The Court does acknowledge precedent wherein we have reviewed by way of a mandamus petition a trial court's refusal to allow a defendant to pursue a particular affirmative defense for reasons other than tardiness. For example, the Court in Ex parte Teal, 336 So. 3d 165, 168 (Ala. 2021), granted a petition for a writ of mandamus challenging a summary judgment in favor of a shooting victim on the defendant's affirmative defenses alleging self-defense and statutory immunity to liability. TruckMax, however, does not discuss that precedent or otherwise explain why it might establish that mandamus relief is appropriate here. Moreover, in Ex parte Tahsin Industrial Corp., U.S.A., 4 So. 3d 1121 (Ala. 2008), this Court concluded that mandamus review was not available to challenge a trial court's order striking a particular affirmative defense because that defense, if successful, would not have completely resolved the action against the defendant; it would have only reduced the available damages:
“By asserting that it is not subject to the statutory claim for three times the damages allegedly sustained by [the plaintiff] plus reasonable attorney fees and court costs under [a statutory scheme dealing with sales commissions], [the defendant] only partially avoids judgment because its defense, if upheld, would not be determinative of the action. See Ex parte Employers Mut. Cas. Co., 845 So. 2d 773, 776 (Ala. 2002) (‘Likewise, governed by the particular concerns of judicial economy raised by the scenario involved here -- a trial court's pretrial decision to strike a potentially determinative affirmative defense -- we have previously issued the writ [of mandamus] after holding that the trial court's decision was erroneous, focusing mainly on the inherent prejudice on the petitioner.’). We find no basis for relief by way of mandamus stemming from [the defendant's] reliance on authority dealing with striking an affirmative defense.”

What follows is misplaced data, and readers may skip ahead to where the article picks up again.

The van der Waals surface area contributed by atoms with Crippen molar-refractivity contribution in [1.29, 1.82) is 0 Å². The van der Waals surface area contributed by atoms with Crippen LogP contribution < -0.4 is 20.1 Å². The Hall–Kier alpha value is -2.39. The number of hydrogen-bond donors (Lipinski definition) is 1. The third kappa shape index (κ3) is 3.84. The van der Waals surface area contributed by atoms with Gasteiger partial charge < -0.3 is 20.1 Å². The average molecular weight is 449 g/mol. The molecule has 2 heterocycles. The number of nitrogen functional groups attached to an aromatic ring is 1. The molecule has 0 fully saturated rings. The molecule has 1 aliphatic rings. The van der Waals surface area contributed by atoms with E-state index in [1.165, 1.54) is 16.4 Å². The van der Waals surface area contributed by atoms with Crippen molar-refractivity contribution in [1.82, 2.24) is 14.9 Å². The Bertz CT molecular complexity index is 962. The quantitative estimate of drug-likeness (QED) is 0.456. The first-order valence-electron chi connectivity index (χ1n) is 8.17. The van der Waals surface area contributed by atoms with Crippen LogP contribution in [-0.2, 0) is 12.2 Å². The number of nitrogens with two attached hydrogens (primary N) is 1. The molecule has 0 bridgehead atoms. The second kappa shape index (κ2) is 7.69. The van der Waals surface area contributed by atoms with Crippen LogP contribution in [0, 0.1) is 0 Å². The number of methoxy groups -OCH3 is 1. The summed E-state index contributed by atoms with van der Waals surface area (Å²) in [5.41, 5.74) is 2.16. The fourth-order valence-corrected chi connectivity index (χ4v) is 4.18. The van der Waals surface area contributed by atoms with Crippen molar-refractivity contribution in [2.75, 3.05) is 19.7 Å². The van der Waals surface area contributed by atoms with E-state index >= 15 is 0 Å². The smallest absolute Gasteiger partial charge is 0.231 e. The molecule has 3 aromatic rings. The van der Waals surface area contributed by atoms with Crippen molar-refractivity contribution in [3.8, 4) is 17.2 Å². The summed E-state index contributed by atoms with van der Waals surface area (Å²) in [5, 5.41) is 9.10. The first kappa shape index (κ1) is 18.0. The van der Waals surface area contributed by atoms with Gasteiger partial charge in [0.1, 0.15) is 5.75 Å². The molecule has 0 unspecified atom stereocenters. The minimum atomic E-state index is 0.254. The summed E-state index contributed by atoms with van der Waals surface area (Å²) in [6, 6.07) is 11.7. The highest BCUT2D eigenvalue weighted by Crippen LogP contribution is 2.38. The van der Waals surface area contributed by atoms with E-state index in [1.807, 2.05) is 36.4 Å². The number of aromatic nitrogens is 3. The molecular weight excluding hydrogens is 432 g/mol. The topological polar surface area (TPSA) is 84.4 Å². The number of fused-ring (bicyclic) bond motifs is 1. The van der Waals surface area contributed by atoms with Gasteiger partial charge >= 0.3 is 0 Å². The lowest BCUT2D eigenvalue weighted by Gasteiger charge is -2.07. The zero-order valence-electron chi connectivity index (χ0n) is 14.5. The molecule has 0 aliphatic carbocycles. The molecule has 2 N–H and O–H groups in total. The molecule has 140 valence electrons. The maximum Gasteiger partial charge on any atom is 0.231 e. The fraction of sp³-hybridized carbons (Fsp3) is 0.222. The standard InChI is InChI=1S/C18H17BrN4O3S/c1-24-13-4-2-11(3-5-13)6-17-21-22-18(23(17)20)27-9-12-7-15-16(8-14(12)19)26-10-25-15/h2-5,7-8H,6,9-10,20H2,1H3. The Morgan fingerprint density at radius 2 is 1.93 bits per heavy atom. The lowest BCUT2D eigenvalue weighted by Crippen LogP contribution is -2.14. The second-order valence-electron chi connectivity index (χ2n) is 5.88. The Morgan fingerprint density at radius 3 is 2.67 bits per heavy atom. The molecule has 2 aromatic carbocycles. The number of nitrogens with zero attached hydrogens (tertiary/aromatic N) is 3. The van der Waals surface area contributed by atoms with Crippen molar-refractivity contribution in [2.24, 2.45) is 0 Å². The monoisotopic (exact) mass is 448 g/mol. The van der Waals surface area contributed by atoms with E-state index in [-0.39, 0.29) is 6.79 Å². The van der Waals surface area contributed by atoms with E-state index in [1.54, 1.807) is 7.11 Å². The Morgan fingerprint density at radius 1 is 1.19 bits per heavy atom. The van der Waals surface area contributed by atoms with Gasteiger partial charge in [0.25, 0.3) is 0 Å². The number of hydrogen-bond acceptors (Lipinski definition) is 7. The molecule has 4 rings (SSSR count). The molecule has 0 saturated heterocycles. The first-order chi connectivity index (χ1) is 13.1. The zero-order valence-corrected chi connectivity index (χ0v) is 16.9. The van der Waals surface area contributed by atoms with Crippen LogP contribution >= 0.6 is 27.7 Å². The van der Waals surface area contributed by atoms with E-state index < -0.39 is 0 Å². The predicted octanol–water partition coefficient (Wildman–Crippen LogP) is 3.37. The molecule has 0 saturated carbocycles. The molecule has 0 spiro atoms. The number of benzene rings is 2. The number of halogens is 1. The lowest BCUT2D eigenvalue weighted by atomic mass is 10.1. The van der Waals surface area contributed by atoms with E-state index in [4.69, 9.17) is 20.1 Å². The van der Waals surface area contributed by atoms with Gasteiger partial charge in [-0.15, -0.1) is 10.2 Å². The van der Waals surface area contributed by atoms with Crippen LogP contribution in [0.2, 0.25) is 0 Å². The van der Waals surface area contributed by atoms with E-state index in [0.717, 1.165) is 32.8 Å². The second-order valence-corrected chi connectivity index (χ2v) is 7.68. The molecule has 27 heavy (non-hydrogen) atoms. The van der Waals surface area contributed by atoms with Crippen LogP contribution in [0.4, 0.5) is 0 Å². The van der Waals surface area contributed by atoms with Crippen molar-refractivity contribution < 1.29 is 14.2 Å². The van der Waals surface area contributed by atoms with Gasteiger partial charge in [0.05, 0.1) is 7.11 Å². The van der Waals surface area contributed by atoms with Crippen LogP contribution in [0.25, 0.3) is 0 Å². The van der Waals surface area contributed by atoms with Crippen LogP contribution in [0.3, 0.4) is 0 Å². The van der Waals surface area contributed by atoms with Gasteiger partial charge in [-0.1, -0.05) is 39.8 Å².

4 So. 3d at 1123-24. In the present case, although lack of capacity would seem to resolve Latosha's claims in favor of TruckMax, it does not appear to have a substantial probability of resolving the claims of Joseph's mother, which, for all that appears, will still need to be tried.4
Mandamus is a drastic and extraordinary writ. Ex parte Webber, supra. It is TruckMax's burden to establish that such relief is appropriate here. Id. Because it has not met that burden under the reasoning of Gulf Health Hospitals, we deny the petition. By doing so, however, the Court does not suggest that mandamus relief can never be appropriate with respect to a trial court's refusal to allow a defendant to amend an answer to raise a previously omitted affirmative defense. For example, mandamus review might be appropriate if a defendant establishes that a disallowed affirmative defense could completely resolve the action and an appeal would most likely result in a new trial and the waste of judicial resources.
1. TruckMax's petition for a writ of mandamus does not request any relief with respect to the claims asserted by Joseph's mother. Rather, the petition concentrates on evidence of Latosha's alleged lack of capacity to pursue the action and states that TruckMax is “seeking to add a single affirmative defense based on newly-discovered evidence that Latosha lacked capacity to sue.” Petition at 2.
2. By providing a citation to one case in which this Court engaged in mandamus review with respect to a trial court's ruling on a motion for leave to amend an answer to raise a previously omitted affirmative defense, TruckMax has not demonstrated that it is “well established that the issue being raised [in this case] is appropriate for mandamus review.” Gulf Health Hosps., 321 So. 3d at 632.
3. TruckMax suggests that the Court in Yarbrough also considered mandamus review appropriate in part because the parties opposing the defendant's request for leave to amend his counterclaim and third-party claim contributed to the delay in the defendant's discovering the information underlying his desire to amend his claims. According to TruckMax, the plaintiffs in the present case contributed to TruckMax's not learning that Latosha might not be Joseph's dependent until shortly before the first trial setting. Although the Court in Yarbrough acknowledged that the delay was not completely the defendant's fault, it did not clearly state that circumstance was a justification for reviewing the trial court's actions pursuant to a mandamus petition.
4. We note that the parties do not provide significant discussion regarding how this action would be affected if only Joseph's mother, and not Latosha, were allowed to proceed against TruckMax. For example, they do not discuss whether damages, or apportionment thereof, might be affected by that circumstance.
Parker, C.J., and Wise, Bryan, Mendheim, Stewart, and Mitchell, JJ., concur. Shaw and Cook, JJ., concur in the result.
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Docket No: SC-2022-0957
Decided: February 17, 2023
Court: Supreme Court of Alabama.